Chinese mantids eat monarch butterflies

This post is a PSA for anyone keen on helping monarchs: if you find Chinese mantids (Tenodera sinensis) in your yard, kill them. As proof, below is a photograph of one that had just snagged a monarch visiting my swamp milkweed. The monarch is fine, by the way. After I intervened she flew off, then came back within seconds and resumed ovipositing.

Monarch butterfly captured by a Chinese mantid (Tenodera sinensi

But unless you’re observing your milkweed patch obsessively, you’ll probably never catch a Chinese mantid in the act. But you can infer their presence by piles of monarch wings (i.e., no body attached). No other animal does this to monarchs.

Monarch butterfly wings left by Chinese mantid predation

And caterpillars are just as susceptible. Here’s a Chinese mantid I interrupted just as it was about to strike:

At base of milkweeds was a pile of monarch butterfly wins. Swarthmore, PA.

Chinese mantis can be easily distinguished from any of the native mantids by the presence of a yellow dot in between the forelegs.

Chinese mantis (Tenodera sinensis)

If you find an ootheca (egg case) of this species, crush it. The oothecae have an irregular, messy surface that looks like a blob of brown, poorly-applied insulating foam. Oothecae of the native Carolina mantis are much smoother and streamlined (see, “Identifying mantid egg cases in Pennsylvania“).

First-instar nymph of Chinese mantis (Tenodera sinensis) on ootheca

If you’re like most people (including myself), you grew up believing that mantids are a pesticide-free way of reducing garden pests. How could thousands of web sites be wrong?? The truth is, however, that Chinese mantids are so large that they tend to only eat large insects, and that usually means mainly butterflies, not aphids or other species that are tiny. So if you hate butterflies, by all means encourage Chinese mantids in your yard. But if you like butterflies in your garden, kill the Chinese mantids. And don’t just relocate them, even though that seems like the friendly, eco, green, peace-loving thing to do. Moving introduced, invasive species to another location simply facilitates further spread.

FYI, Chinese mantids also eat hummingbirds, plus other birds that are even bigger. The authors of that linked paper conclude,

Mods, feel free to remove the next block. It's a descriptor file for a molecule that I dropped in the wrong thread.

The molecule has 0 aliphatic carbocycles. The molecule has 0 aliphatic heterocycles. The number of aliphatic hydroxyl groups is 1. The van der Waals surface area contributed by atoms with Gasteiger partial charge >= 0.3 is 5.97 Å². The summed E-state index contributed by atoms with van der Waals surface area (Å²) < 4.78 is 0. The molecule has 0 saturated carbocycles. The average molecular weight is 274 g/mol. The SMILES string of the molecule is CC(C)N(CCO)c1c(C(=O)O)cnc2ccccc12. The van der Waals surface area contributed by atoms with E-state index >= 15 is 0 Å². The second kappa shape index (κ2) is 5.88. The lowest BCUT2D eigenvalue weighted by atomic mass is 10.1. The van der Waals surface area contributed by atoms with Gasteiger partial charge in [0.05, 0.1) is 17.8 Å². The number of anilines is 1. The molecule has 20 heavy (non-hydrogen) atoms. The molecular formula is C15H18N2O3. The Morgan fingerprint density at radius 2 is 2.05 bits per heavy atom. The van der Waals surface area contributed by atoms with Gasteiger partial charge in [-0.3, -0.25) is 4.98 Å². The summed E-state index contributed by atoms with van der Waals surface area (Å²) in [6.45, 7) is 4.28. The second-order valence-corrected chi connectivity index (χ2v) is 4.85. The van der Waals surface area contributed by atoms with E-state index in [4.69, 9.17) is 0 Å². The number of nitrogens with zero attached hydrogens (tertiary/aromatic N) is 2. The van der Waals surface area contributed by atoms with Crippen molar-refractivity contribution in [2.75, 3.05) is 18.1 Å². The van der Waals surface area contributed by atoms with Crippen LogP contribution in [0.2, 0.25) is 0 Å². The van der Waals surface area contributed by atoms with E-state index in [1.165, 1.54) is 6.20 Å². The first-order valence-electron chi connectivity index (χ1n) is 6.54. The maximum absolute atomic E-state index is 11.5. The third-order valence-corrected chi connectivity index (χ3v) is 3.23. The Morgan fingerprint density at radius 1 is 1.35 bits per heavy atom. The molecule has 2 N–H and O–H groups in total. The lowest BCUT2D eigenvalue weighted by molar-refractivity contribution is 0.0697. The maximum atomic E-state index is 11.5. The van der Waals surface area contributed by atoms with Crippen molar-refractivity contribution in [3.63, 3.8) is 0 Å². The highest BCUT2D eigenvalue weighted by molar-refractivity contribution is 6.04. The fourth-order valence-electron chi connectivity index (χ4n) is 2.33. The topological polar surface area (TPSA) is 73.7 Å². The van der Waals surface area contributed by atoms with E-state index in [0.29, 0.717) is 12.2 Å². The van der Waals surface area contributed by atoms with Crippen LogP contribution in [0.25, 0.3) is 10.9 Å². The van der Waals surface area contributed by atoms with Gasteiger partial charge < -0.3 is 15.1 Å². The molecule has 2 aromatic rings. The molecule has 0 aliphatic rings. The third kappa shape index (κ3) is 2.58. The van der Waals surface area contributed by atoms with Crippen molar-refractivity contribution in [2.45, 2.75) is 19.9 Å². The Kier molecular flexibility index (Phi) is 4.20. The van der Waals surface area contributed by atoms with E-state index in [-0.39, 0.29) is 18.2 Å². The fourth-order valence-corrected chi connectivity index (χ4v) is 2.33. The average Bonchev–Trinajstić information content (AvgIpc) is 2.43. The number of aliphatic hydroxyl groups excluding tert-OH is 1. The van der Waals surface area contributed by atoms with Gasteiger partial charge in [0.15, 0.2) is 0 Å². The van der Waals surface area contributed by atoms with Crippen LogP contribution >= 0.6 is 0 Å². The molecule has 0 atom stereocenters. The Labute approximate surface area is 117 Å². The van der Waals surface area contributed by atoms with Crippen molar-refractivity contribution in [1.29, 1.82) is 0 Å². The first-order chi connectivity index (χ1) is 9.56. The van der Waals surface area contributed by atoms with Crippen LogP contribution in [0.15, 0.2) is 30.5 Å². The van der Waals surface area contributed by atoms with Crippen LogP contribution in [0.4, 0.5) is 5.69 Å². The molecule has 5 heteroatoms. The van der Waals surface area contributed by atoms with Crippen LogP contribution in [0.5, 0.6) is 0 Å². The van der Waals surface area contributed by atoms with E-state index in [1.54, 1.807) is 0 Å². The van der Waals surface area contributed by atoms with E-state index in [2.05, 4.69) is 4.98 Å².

“Our compilation suggests that praying mantises frequently prey on hummingbirds in gardens in North America; therefore, we suggest caution in use of large-sized mantids, particularly non-native mantids, in gardens for insect pest control.”

Italics mine.

5 thoughts on “Chinese mantids eat monarch butterflies

  1. Mona Miller

    “For example, they have been documented as feeding on small reptiles, amphibians and even small species of hummingbirds.[4][5] Like most mantids, they are known to be cannibalistic. Also like most mantids they do not generally avoid toxic or venomous prey, however they have been observed eating the larvae of monarch butterflies, but discarding the entrails.[6]”

    I caught a Chinese mantid gutting a Monarch caterpillar. I manage them. Now I have native Carolina mantids.

  2. Mark Pensiero

    Thanks for getting the word out. Just had a first year male hummingbird killed by one of these nasty invasives. I will do my best to keep them out of my yard.

  3. Susan Cavaliere

    I totally agree with your opinion and do the same in my gardens. I have worked to make my yard Monarch friendly for many years with tons of Milkweed. Anything to help these gorgeous creatures.

    But please, I also work in animal rescue for many years. I hate to see your analogy of a “rabid, aggressive pit bull” as it increases an already hostile opinion of this breed. There are many incredibly sweet and loving pitties and your example does not help. Let’s be respectful and not damage or promote hostility towards dogs of any breed.

  4. Murray

    The Chinese mantid is a beautiful creature that was imported from China back in 1906. If this creature is invasive, it sure is taking it’s sweet ass time about it. There are over 200 species world wide but they all share a few things in common. Mantis will eat just about any animal it’s own size. They are however triggered by the preys movement. They do not hunt, they lie in wait for their prey to come along, which is why I call BS on people claiming they eat humming birds. The YouTube videos showing a hummingbird attacked by a mantis hanging on a bird feeder are staged by the camera man for his personal financial gain. The mantids diet mostly consists of roaches, crickets, spiders, grasshoppers, and just about all plant eating insects to include caterpillars. All the haters of this animal may not care but If you want to stop killing Monarchs, ease off the pesticides in your garden. Birds such as black-backed orioles and black-headed grosbeaks are common predators at monarch overwintering sites. These species can eat large quantities of monarchs without getting poisoned. Then again, maybe we should stop deciding which creatures are allowed to live based on their beauty. Haters are gonna hate, but if you want the real scoop, consult an entomologist.


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